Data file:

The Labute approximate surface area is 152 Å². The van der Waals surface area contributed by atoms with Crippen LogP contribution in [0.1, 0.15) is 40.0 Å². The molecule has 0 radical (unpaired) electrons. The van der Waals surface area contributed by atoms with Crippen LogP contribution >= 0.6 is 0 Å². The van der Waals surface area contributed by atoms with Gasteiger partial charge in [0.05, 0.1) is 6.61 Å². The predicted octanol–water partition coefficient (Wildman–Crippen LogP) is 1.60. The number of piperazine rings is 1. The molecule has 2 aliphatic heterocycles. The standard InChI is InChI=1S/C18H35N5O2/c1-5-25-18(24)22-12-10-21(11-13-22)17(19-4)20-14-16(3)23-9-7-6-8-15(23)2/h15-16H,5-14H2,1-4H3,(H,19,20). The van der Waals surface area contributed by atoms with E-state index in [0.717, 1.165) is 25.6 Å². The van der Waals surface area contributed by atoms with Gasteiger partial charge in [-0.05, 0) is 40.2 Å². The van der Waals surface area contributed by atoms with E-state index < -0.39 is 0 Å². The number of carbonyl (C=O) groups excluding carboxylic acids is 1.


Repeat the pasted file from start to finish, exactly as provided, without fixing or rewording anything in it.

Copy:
The Labute approximate surface area is 152 Å². The van der Waals surface area contributed by atoms with Crippen LogP contribution in [0.1, 0.15) is 40.0 Å². The molecule has 0 radical (unpaired) electrons. The van der Waals surface area contributed by atoms with Crippen LogP contribution >= 0.6 is 0 Å². The van der Waals surface area contributed by atoms with Gasteiger partial charge in [0.05, 0.1) is 6.61 Å². The predicted octanol–water partition coefficient (Wildman–Crippen LogP) is 1.60. The number of piperazine rings is 1. The molecule has 2 aliphatic heterocycles. The standard InChI is InChI=1S/C18H35N5O2/c1-5-25-18(24)22-12-10-21(11-13-22)17(19-4)20-14-16(3)23-9-7-6-8-15(23)2/h15-16H,5-14H2,1-4H3,(H,19,20). The van der Waals surface area contributed by atoms with E-state index in [0.717, 1.165) is 25.6 Å². The van der Waals surface area contributed by atoms with Gasteiger partial charge in [-0.05, 0) is 40.2 Å². The van der Waals surface area contributed by atoms with E-state index < -0.39 is 0 Å². The number of carbonyl (C=O) groups excluding carboxylic acids is 1.